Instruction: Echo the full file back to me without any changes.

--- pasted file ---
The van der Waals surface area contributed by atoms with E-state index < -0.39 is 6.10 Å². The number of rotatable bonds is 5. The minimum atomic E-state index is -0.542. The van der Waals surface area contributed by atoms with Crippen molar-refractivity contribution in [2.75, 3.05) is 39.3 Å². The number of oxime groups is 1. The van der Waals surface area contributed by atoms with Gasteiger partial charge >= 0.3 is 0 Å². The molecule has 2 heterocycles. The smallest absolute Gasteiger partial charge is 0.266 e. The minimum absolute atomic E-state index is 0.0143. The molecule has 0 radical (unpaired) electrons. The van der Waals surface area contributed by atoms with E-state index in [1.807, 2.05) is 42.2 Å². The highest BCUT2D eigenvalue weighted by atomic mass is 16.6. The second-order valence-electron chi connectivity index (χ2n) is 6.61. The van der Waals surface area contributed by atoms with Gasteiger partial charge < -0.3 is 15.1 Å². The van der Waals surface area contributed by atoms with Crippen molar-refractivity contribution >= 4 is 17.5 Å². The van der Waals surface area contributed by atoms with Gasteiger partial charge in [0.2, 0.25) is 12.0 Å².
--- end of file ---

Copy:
The van der Waals surface area contributed by atoms with E-state index < -0.39 is 6.10 Å². The number of rotatable bonds is 5. The minimum atomic E-state index is -0.542. The van der Waals surface area contributed by atoms with Crippen molar-refractivity contribution in [2.75, 3.05) is 39.3 Å². The number of oxime groups is 1. The van der Waals surface area contributed by atoms with Gasteiger partial charge >= 0.3 is 0 Å². The molecule has 2 heterocycles. The smallest absolute Gasteiger partial charge is 0.266 e. The minimum absolute atomic E-state index is 0.0143. The molecule has 0 radical (unpaired) electrons. The van der Waals surface area contributed by atoms with E-state index in [1.807, 2.05) is 42.2 Å². The highest BCUT2D eigenvalue weighted by atomic mass is 16.6. The second-order valence-electron chi connectivity index (χ2n) is 6.61. The van der Waals surface area contributed by atoms with Gasteiger partial charge < -0.3 is 15.1 Å². The van der Waals surface area contributed by atoms with Crippen molar-refractivity contribution >= 4 is 17.5 Å². The van der Waals surface area contributed by atoms with Gasteiger partial charge in [0.2, 0.25) is 12.0 Å².